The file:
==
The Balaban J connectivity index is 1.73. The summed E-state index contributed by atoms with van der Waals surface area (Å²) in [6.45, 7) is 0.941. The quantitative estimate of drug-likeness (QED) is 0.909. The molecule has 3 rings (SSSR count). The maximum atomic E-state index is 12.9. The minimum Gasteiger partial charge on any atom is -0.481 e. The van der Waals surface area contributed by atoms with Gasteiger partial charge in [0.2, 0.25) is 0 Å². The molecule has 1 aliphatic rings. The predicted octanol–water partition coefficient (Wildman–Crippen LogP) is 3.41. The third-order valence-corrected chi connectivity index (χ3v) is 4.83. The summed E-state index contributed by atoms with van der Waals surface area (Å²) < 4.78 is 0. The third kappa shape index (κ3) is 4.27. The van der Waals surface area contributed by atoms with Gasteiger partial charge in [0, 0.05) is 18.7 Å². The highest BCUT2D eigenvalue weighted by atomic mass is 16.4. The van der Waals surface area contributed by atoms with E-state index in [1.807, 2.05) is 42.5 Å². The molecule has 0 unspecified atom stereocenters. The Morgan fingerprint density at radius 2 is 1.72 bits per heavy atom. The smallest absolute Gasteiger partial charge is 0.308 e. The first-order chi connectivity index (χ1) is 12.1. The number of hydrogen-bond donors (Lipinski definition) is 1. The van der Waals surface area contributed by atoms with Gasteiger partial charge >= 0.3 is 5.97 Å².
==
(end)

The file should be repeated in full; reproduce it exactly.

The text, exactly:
The Balaban J connectivity index is 1.73. The summed E-state index contributed by atoms with van der Waals surface area (Å²) in [6.45, 7) is 0.941. The quantitative estimate of drug-likeness (QED) is 0.909. The molecule has 3 rings (SSSR count). The maximum atomic E-state index is 12.9. The minimum Gasteiger partial charge on any atom is -0.481 e. The van der Waals surface area contributed by atoms with Gasteiger partial charge in [0.2, 0.25) is 0 Å². The molecule has 1 aliphatic rings. The predicted octanol–water partition coefficient (Wildman–Crippen LogP) is 3.41. The third-order valence-corrected chi connectivity index (χ3v) is 4.83. The summed E-state index contributed by atoms with van der Waals surface area (Å²) < 4.78 is 0. The third kappa shape index (κ3) is 4.27. The van der Waals surface area contributed by atoms with Gasteiger partial charge in [0, 0.05) is 18.7 Å². The highest BCUT2D eigenvalue weighted by atomic mass is 16.4. The van der Waals surface area contributed by atoms with E-state index in [1.807, 2.05) is 42.5 Å². The molecule has 0 unspecified atom stereocenters. The Morgan fingerprint density at radius 2 is 1.72 bits per heavy atom. The smallest absolute Gasteiger partial charge is 0.308 e. The first-order chi connectivity index (χ1) is 12.1. The number of hydrogen-bond donors (Lipinski definition) is 1. The van der Waals surface area contributed by atoms with Gasteiger partial charge >= 0.3 is 5.97 Å².